I am absolutely exhausted. My calf muscles hurt, my upper lip is sweating, my arms are weak from carrying heavy objects and we haven’t even started the trek yet. We have just spent all day trawling Pokhara high street for all the necessary gear for our 21 day exhibition around the Annapurna circuit with peaks of 5380m. We had been toying with the idea of Annapurna for a while, we are both healthy people who love the outdoors and as we wanted to visit Nepal it seemed like a must do for our adventure. However, as I sit on our balcony in Pokhara surrounded by our new gear and with only two days to go before our departure the little demon on my shoulder is whispering words of doubt into my ear.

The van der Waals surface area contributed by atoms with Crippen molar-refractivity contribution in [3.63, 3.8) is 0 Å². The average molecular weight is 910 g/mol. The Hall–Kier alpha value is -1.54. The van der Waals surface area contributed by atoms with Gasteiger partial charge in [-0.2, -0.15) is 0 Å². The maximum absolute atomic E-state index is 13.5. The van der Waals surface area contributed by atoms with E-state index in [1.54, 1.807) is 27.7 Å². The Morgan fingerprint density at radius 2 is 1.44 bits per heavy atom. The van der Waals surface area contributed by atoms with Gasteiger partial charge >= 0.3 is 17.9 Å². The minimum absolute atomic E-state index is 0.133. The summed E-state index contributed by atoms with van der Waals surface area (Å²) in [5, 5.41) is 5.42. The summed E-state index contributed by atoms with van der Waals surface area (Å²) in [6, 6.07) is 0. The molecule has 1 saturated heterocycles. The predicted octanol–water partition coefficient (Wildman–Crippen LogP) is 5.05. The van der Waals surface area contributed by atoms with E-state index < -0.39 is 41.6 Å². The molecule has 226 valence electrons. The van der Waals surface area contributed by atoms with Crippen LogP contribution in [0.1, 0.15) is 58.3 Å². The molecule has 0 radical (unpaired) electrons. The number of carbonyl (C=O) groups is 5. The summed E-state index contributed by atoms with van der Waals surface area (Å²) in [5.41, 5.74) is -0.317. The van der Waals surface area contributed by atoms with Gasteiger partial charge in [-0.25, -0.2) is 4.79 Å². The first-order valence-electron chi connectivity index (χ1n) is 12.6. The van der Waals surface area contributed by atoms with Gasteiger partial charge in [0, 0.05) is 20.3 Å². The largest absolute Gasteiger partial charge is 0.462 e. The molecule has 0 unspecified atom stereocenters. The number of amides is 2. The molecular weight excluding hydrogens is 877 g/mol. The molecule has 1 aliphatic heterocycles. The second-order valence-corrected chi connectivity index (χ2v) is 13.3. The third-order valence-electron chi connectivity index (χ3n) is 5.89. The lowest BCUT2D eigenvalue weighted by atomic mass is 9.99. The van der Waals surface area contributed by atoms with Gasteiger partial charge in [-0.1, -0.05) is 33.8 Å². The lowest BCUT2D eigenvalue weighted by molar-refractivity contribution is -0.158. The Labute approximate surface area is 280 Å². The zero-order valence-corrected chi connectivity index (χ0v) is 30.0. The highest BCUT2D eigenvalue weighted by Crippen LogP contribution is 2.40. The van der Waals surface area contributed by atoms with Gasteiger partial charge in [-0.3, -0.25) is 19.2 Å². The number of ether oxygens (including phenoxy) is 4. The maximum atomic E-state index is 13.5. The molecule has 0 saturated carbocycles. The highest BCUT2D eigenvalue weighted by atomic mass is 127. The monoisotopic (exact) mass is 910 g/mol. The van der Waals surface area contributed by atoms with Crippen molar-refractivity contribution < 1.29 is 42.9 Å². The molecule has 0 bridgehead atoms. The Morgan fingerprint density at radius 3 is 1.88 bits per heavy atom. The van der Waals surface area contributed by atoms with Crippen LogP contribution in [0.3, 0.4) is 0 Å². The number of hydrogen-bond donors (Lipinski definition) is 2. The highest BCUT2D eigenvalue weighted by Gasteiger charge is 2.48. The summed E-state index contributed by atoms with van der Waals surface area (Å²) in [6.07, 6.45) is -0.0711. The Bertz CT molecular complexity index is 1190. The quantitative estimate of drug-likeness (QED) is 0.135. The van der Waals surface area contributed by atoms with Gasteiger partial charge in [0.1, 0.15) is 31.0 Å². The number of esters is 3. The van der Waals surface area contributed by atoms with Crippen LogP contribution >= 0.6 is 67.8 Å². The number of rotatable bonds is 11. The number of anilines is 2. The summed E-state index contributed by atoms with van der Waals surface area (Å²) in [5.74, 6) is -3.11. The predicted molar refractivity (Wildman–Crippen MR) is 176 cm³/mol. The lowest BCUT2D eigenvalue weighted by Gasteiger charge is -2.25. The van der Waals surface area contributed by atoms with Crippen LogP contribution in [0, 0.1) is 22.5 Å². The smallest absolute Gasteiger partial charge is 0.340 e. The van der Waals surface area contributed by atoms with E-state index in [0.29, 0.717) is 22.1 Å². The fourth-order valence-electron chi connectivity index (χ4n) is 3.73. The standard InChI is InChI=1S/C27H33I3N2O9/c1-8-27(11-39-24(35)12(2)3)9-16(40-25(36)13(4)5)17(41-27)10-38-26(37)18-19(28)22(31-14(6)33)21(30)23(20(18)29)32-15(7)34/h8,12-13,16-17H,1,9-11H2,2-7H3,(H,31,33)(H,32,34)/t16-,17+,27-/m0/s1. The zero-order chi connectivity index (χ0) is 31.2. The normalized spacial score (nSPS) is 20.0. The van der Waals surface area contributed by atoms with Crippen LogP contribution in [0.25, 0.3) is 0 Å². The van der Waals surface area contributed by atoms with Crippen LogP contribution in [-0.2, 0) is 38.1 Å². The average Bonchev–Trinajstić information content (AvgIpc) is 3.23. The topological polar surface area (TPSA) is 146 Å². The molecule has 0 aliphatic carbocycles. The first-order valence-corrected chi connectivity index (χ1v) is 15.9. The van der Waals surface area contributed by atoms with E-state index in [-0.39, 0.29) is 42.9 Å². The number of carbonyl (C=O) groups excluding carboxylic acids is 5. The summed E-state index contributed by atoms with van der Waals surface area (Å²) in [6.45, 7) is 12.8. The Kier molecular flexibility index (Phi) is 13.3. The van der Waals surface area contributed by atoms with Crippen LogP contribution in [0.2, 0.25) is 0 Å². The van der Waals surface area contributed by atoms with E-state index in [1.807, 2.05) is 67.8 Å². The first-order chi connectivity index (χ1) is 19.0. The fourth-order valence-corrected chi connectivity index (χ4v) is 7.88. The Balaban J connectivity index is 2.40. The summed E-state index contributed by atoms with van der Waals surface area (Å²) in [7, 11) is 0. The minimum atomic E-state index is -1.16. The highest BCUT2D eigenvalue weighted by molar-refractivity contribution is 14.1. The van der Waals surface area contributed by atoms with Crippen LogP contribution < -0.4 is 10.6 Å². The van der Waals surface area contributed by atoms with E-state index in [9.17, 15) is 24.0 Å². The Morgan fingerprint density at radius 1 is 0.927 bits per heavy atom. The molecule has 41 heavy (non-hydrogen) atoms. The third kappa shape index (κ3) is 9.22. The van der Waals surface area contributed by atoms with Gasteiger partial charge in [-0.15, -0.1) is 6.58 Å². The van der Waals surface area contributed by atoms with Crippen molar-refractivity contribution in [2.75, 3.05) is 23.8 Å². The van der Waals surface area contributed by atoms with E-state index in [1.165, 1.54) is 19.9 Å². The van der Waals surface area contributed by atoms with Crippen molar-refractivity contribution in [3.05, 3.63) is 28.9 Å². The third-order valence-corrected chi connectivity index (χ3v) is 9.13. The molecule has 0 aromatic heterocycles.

The Annapurna circuit is one of the most well trodden mountaineering routes in the world and for good reason. It’s eclectic scenery includes glaciers, lakes, forests, waterfalls and of course spectacular views of Annapurna’s many peaks, which holds the tenth highest mountain in the world (8091m). For all of these reasons and more (I envisaged myself singing a snowy rendition of Julie Andrew’s ‘the hills are aliiiive’ across the peak of Thorung La Pass) we decided that the trek would be a highlight of our trip.